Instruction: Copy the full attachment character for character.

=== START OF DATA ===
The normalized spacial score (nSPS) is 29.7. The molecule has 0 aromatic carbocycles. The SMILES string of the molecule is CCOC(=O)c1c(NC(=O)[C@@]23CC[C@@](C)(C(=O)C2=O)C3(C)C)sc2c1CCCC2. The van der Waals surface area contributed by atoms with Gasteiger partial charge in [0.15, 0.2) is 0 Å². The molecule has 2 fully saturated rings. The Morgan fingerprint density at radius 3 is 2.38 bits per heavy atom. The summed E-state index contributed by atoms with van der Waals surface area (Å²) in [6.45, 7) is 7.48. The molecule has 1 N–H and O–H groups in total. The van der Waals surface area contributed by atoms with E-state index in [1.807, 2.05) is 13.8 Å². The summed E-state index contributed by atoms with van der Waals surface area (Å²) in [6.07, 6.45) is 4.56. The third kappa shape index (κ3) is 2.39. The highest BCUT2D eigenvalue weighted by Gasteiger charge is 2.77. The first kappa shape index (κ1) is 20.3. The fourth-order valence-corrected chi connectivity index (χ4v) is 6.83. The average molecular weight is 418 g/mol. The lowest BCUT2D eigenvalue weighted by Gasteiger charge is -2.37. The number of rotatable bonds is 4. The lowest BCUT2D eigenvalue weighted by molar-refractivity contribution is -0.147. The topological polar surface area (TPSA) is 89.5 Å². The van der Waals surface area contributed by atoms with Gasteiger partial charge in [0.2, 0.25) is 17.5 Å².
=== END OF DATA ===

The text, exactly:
The normalized spacial score (nSPS) is 29.7. The molecule has 0 aromatic carbocycles. The SMILES string of the molecule is CCOC(=O)c1c(NC(=O)[C@@]23CC[C@@](C)(C(=O)C2=O)C3(C)C)sc2c1CCCC2. The van der Waals surface area contributed by atoms with Gasteiger partial charge in [0.15, 0.2) is 0 Å². The molecule has 2 fully saturated rings. The Morgan fingerprint density at radius 3 is 2.38 bits per heavy atom. The summed E-state index contributed by atoms with van der Waals surface area (Å²) in [6.45, 7) is 7.48. The molecule has 1 N–H and O–H groups in total. The van der Waals surface area contributed by atoms with E-state index in [1.807, 2.05) is 13.8 Å². The summed E-state index contributed by atoms with van der Waals surface area (Å²) in [6.07, 6.45) is 4.56. The third kappa shape index (κ3) is 2.39. The highest BCUT2D eigenvalue weighted by Gasteiger charge is 2.77. The first kappa shape index (κ1) is 20.3. The fourth-order valence-corrected chi connectivity index (χ4v) is 6.83. The average molecular weight is 418 g/mol. The lowest BCUT2D eigenvalue weighted by Gasteiger charge is -2.37. The number of rotatable bonds is 4. The lowest BCUT2D eigenvalue weighted by molar-refractivity contribution is -0.147. The topological polar surface area (TPSA) is 89.5 Å². The van der Waals surface area contributed by atoms with Gasteiger partial charge in [0.2, 0.25) is 17.5 Å².